By Ray Downs
By Lindsay Toler
By Lindsay Toler
By Chad Garrison
By Allison Babka
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By Jake Rossen
By Lindsay Toler
Kentucky Derby Day can make even the most backwater racetrack seem like a mint '57 Chevy. The Derby is the first -- and arguably most unpredictable -- leg of a Triple Crown marathon for three-year-old horses that also comprises the Preakness Stakes in Baltimore and the Belmont Stakes in New York. The three races are run within the space of just over a month in late spring, giving novice Thoroughbred fans worldwide a fleeting glimpse of the sport's gilded age, long since passed. Derby Day is Fairmount Park's biggest day of the year, and on this first Saturday in May, a postcard-perfect sunny 65 degrees all but guarantees a crowd in excess of 11,000 at the hardscrabble Collinsville track.
This year, Fairmount-based owner Lou O'Brien's money is on the Bobby Frankel-trained Empire Maker, by far the classiest horse in the field. But as O'Brien will tell you, the best horse doesn't always win the Derby.
"Derby Day is like New Year's Eve," says O'Brien, seated in his private box on the glass-encased mezzanine level of Fairmount's grandstand. "It's amateur day. That's why if you know what you're doing, you can get a real nice price on a horse."
From the paunch that overlaps his casually classy khakis to his slicked-back silver hair and diamond-encrusted horseshoe pinkie ring, O'Brien looks like a man who has lived every minute times two of his 66 years. Friends and associates attribute his physique and trademark gravelly voice to his dogged dedication to Pall Mall cigarette consumption and a life of leisure.
Today O'Brien is accompanied by his grandson Timmy O'Brien, a 23-year-old financial analyst who has been going to the track with his grandfather since the age of four. O'Brien used to attend all of his horses' races at Fairmount, night or day. These days he typically cedes his box to his grandson at night; during races in which O'Brien has entries, Timmy assiduously communicates by cell phone, explaining why a particular animal thrived or gave way in the homestretch.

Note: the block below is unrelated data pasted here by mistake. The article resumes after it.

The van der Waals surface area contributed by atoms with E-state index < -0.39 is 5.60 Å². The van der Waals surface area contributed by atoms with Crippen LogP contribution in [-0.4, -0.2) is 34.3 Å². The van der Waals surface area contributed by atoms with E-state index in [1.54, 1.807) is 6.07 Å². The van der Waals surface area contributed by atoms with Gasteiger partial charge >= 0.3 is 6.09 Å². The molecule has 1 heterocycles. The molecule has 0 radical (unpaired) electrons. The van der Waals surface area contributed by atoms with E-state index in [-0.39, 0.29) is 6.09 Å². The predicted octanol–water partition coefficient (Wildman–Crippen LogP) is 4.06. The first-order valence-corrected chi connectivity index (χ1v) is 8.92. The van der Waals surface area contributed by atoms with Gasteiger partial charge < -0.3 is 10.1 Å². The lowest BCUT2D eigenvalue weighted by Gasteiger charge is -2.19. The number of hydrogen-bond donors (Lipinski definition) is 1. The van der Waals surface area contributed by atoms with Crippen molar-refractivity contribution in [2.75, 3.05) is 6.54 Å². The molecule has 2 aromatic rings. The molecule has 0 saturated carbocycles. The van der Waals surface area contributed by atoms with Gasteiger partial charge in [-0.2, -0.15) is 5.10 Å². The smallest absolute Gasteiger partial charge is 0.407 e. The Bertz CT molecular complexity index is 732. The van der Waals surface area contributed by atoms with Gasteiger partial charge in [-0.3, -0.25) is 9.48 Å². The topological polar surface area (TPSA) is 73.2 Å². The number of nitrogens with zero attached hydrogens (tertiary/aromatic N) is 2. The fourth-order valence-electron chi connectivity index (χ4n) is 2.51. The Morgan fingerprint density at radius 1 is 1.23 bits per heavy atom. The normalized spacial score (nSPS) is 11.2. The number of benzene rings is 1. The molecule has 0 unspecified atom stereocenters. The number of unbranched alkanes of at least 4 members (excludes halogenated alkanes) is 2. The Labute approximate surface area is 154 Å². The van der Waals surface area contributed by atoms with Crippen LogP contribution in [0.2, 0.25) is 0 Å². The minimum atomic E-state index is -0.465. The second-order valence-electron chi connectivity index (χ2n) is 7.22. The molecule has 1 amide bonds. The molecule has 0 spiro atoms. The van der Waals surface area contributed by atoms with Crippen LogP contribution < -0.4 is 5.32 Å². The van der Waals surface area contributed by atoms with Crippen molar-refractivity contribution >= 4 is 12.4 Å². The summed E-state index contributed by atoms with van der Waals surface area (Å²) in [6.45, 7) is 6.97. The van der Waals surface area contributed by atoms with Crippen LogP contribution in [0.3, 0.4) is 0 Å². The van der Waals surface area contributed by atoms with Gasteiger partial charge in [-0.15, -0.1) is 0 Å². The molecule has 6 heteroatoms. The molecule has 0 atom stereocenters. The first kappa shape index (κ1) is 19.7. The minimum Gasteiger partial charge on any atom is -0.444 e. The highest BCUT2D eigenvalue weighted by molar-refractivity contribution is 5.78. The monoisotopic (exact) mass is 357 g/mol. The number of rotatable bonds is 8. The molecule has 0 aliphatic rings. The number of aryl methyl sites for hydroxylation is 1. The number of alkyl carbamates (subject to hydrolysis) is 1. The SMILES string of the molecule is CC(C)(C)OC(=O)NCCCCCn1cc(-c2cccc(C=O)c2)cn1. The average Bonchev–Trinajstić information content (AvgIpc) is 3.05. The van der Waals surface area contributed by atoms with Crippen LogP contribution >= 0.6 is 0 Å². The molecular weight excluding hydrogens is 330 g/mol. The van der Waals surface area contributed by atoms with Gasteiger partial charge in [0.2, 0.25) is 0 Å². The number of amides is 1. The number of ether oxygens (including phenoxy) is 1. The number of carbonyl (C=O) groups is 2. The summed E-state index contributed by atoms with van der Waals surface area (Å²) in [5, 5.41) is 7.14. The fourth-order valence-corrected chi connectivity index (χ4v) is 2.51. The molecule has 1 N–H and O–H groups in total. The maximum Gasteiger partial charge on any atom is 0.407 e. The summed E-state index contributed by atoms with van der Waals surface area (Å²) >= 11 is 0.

"He calls Timmy his agent," O'Brien's wife, Lois, explains. "He used to think the horses couldn't win without him there. He doesn't really care if he's over there now or not."
O'Brien's accountant, Rick Rudolph, recalls one instance when he caught tears of joy welling up in the owner's eyes after I'm a Timmy Too, a horse he named after his grandson, won a race. When pressed by Rudolph for an explanation, O'Brien said it was just dust.
On their way down to the paddock to visit their first entry of the day, O'Brien and Timmy stop to buy a little merchandise from the Paradise Valley Pony Club, which is raising money to find nonracing careers for retired racehorses. There was a time, according to Lois O'Brien, when her husband would buy old horses and put them out to pasture on his farm just to save them from a likely trip to the slaughterhouse. Today's $15 act of charity represents a solid middle ground, a tempering of O'Brien's four-hanky emotional streak with his still-emerging intellectual grasp of racing's big picture.
O'Brien and Timmy saunter over to the stall where O'Brien's father-son trainer tandem, Raul and Ralph Martinez, are awaiting Bonjoiu, a four-year-old maiden who has finished among the top three in six of eight lifetime starts but has yet to notch a win. The men watch as a groom guides the horse into his stall to be saddled. Eight minutes before post time, diminutive, freckle-faced jockey Jesse Wheat Jr. is hoisted aboard and takes the reins in the green-and-white silks that are the signature of Shamrock Meadows Stable.
The two O'Briens retreat to their box, where they watch Wheat and Bonjoiu take third place in the five-furlong race after swinging too far wide entering the stretch. Finishing third -- or "showing," in horse parlance -- is like kissing your sister, offers O'Brien, half-seriously threatening to fire Wheat for the gaffe.
"I think I fired you as my grandson once," he jokes, turning to Timmy.
By Derby Day's end, an unheralded horse named Funny Cide has toppled Empire Maker to become the first gelding since 1929 to win the Kentucky Derby en route to a shot at the coveted Triple Crown, which wraps up Saturday, June 7, with the running of the Belmont in New York. O'Brien's horses, meanwhile, have won four of seven races, highlighted by a track record at the rare distance of two furlongs set by a talented but injury-prone eight-year-old warhorse named Glit.
"That was an efficient day," says Timmy.
A similar evaluation could sum up Shamrock Meadows' 2003 campaign thus far -- and, for that matter, the previous two. After a woeful 1999 season at the Collinsville track, O'Brien and the Martinezes got serious, so serious that in 2001 Lou O'Brien quietly emerged as the third-winningest racehorse owner in all of the United States. The Martinezes posted the highest winning percentage among trainers that year -- a 38 percent clip -- and ranked ninth in total wins. In 2002 O'Brien was fifth in total wins nationwide, and again in 2003, Shamrock Meadows occupies a slot near the top of the rankings.